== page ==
On a south sea isle, Bimbo meets Betty in the guise of a hula dancer.

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Cast

Credited cast:
The Royal Samoans ...
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Storyline

Bimbo visits a south sea isle, where he meets a dusky maiden who does a hot hula and looks a lot like Betty. Also a stereotyped headhunter tribe... The Royal Samoans perform in live-action. Written by Rod Crawford <puffinus@u.washington.edu>

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Release Date:

23 September 1932 (USA)  »

Also Known As:

La isla de bambú de Betty Boop  »

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Technical Specs

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Sound Mix:

(Western Electric Noiseless Recording)

Aspect Ratio:

1.37 : 1
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Did You Know?

Quotes

Betty boop: [as Bibbo falls into her boat] Holy smack!
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Connections

Spoofed in Drawn Together: Little Orphan Hero (2005) See more »

Soundtracks

Sweet Betty
(uncredited)
Music by Sammy Timberg
Lyrics by Samuel Lerner
[Sung during Betty's opening "photo credit"]
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User Reviews

 
A little offensive, a little risqué but also a lot of fun!
19 August 2013 | by (Bradenton, Florida) – See all my reviews

In some of Betty Boop's early films, the orchestra providing music in the cartoon is shown (usually at the beginning). In this case, The Royal Samoans (a Polynesian style group performing native style songs) is featured. While there was a lot of racism in Hollywood at this time (and a bit later in this film), I was impressed that Fleischer Brothers Studio often featured non-white groups in these cartoons—such as Cab Calloway and The Royal Samoans.

The film begins with Bimbo the dog on his tiny boat. He zips about and the film is even more crazily anthropomorphic than usual—and I loved the way his trip was shown on the map. Eventually, he lands on some South Seas island and meets a dark-skinned Betty Boop. They romance* and this little get together is interrupted by savages with bones through their hair. Now I am pretty sure some folks will blanch at the way these people are portrayed—it is certainly NOT politically correct. Bimbo is scared and wants to fit in, so he darkens his face and puts a bone through his hair. The tribesmen love him and make him their leader. To celebrate, Betty dances a nice little tune---TOPLESS! She clearly isn't wearing a top but her boobs are covered with a lei. While this was quite acceptable at the time it was released, this never would have been allowed when the new Production Code was enforced starting in mid-1934—and the Fleischers were forced to make Betty more family-friendly. I thought it was actually pretty innocent and fun. In the end, Bimbo's cover is broken—and there is a crazy chase that made me chuckle. All in all, I liked the music, I liked the cartoon and I recommend you see it—even with its flaws.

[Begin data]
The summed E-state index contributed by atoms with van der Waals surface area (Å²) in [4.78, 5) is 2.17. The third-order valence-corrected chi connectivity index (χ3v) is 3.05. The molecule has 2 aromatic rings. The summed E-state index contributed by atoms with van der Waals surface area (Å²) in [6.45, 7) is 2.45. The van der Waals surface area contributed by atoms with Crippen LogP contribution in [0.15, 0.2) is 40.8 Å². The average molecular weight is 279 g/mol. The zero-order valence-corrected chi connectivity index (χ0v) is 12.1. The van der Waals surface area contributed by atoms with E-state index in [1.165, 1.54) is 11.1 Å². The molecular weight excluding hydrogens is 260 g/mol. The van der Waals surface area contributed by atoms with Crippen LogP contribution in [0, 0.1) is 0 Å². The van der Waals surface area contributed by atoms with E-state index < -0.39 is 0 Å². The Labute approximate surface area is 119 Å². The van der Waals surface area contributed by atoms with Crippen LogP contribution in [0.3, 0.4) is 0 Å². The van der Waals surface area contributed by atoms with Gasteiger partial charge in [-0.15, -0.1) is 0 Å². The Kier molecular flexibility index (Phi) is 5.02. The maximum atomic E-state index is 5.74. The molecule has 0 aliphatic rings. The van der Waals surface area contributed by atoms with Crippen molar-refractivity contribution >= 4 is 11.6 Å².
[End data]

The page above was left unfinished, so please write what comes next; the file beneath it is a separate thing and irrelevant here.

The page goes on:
*When Betty Boop first began, she had long doggy ears. So, having her being romanced by Bimbo the dog wasn't a big deal. But once they made her 100% human, such interactions seemed really creepy. Apparently others also thought so and her romance with Bimbo soon fizzled. Later, Betty got a dog of her own (Pudgy)—one that acted like a dog!


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